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Antibiotic Soil from 1815 Grave May Prove Useful in the Fight Against Superbugs

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It's been a year now since microbiologist Dr. Gerry Quinn discovered that there may be more to a particular folk medicine tradition. This is a legend that comes from Boho, County Fermanagh, regarding the grave of a certain James McGirr in the churchyard of Sacred Heart Roman Catholic Church.

Father McGirr, known as a faith healer and the parish priest in 1803, is buried in a plot of land that is supposedly charged with the power of the druids who occupied it before his church, due to the site once housing a Celtic shrine. Just before his death in 1815, McGirr proclaimed that the earth from his grave would have healing properties, able to cure all that he did in life. After McGirr's passing, it became tradition to take a spoonful of the clay soil from his grave, wrap it in cloth, and sleep with it beneath the pillow for healing. After four days, the borrower would return the earth to the grave. This folk remedy is well known in the area, and many swear by it for healing.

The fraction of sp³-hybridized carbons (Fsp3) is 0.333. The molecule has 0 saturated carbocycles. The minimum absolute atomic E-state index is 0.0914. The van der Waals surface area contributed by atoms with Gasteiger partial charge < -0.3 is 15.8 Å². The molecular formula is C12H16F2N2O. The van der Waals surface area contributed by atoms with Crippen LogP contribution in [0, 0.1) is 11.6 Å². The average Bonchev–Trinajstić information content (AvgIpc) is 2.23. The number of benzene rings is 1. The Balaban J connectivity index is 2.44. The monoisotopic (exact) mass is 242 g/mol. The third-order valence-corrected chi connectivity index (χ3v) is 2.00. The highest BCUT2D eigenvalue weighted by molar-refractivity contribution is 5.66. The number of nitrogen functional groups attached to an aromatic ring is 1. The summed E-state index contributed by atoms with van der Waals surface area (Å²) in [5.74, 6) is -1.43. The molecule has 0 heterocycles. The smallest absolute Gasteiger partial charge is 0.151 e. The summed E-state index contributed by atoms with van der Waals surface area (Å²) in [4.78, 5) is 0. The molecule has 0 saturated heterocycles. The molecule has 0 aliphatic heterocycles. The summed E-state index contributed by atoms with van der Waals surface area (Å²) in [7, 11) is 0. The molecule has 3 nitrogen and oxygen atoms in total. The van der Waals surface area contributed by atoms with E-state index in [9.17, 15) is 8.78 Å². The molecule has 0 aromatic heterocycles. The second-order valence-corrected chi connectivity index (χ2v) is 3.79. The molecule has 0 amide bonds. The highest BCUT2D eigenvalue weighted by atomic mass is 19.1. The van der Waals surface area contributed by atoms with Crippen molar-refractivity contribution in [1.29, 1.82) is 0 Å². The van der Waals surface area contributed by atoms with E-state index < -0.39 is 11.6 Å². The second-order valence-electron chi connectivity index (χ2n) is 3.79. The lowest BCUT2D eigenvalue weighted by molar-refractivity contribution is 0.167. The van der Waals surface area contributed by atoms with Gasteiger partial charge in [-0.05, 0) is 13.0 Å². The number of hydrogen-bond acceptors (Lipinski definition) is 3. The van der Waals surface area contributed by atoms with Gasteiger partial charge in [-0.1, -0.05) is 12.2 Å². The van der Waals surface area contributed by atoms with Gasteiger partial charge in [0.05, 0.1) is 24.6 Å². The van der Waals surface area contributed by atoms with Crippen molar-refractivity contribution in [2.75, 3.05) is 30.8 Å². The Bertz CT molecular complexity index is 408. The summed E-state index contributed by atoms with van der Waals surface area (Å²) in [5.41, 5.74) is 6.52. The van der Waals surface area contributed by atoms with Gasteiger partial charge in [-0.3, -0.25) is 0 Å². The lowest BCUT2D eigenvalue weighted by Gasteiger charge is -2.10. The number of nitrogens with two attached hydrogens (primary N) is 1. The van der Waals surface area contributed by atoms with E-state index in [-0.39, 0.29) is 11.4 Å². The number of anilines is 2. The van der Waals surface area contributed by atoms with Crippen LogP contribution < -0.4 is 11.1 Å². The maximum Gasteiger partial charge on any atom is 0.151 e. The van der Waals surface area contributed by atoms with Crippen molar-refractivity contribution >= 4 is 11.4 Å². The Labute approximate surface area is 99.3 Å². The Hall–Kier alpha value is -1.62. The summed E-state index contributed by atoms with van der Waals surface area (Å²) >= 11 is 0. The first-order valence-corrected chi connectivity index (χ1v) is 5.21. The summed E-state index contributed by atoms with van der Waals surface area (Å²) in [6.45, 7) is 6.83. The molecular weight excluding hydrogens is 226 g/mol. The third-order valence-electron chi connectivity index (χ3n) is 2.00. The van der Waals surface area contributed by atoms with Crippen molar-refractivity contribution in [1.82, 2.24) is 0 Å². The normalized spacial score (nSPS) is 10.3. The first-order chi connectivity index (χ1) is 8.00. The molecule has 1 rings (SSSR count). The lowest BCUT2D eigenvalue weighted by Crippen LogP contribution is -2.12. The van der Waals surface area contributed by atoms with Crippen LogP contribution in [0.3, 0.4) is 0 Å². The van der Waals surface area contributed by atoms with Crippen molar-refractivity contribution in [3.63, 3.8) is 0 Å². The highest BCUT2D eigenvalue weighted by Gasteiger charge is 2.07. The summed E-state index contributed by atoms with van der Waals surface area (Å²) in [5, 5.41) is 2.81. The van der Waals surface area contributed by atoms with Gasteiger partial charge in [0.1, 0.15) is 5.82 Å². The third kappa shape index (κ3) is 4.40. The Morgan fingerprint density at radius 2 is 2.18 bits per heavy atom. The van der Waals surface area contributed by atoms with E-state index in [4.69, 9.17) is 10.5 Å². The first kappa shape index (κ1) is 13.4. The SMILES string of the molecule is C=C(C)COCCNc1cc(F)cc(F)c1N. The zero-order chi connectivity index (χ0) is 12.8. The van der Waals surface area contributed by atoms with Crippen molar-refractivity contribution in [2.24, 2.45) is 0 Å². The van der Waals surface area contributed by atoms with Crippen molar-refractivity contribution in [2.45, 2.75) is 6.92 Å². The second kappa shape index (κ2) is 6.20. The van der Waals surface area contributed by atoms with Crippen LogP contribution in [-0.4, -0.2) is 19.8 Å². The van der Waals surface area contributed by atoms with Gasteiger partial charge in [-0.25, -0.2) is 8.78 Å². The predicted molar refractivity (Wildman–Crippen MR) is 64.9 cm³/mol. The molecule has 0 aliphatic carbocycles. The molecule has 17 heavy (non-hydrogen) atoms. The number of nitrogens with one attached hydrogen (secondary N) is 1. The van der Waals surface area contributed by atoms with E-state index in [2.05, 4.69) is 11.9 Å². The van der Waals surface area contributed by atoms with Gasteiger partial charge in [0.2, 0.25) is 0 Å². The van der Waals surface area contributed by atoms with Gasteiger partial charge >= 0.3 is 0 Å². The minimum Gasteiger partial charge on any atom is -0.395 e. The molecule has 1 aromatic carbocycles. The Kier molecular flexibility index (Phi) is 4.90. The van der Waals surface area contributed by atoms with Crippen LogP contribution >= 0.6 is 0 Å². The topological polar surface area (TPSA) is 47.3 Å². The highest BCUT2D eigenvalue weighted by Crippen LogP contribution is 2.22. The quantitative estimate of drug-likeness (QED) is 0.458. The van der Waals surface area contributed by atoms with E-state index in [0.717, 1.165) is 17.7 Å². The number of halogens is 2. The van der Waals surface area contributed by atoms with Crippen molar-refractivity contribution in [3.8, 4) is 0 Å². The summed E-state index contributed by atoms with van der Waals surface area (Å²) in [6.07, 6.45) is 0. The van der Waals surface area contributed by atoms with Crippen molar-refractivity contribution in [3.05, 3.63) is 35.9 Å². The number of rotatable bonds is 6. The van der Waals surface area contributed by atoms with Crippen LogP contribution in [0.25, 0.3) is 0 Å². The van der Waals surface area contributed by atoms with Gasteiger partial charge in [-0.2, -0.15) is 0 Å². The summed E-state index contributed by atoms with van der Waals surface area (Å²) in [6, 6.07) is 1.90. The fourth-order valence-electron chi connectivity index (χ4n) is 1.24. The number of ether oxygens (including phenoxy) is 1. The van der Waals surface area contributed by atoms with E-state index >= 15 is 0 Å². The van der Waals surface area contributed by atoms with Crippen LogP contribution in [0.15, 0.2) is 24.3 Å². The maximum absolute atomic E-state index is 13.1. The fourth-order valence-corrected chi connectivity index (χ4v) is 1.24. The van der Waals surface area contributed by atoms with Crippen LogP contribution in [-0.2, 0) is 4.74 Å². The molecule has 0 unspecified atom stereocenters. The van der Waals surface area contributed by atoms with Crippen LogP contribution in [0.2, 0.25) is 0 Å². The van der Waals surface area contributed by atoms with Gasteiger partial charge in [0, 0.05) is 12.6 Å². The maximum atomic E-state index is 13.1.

As it happens, Dr. Quinn has found more than superstition and faith healing in the grave soil. When he tested a sample from the grave, he found a previously unknown species of streptomyces bacteria, which contained powerful antibodies, and was proven effective against three antibiotic- resistant pathogens. Quinn's hope is that the findings will aid in the development of new antibiotics to fight these dangerous pathogens, which increase in strength as ineffective antibiotics become overused. It is very possible that this discovery will aid in the fight against flesh-eating infections and even MRSA.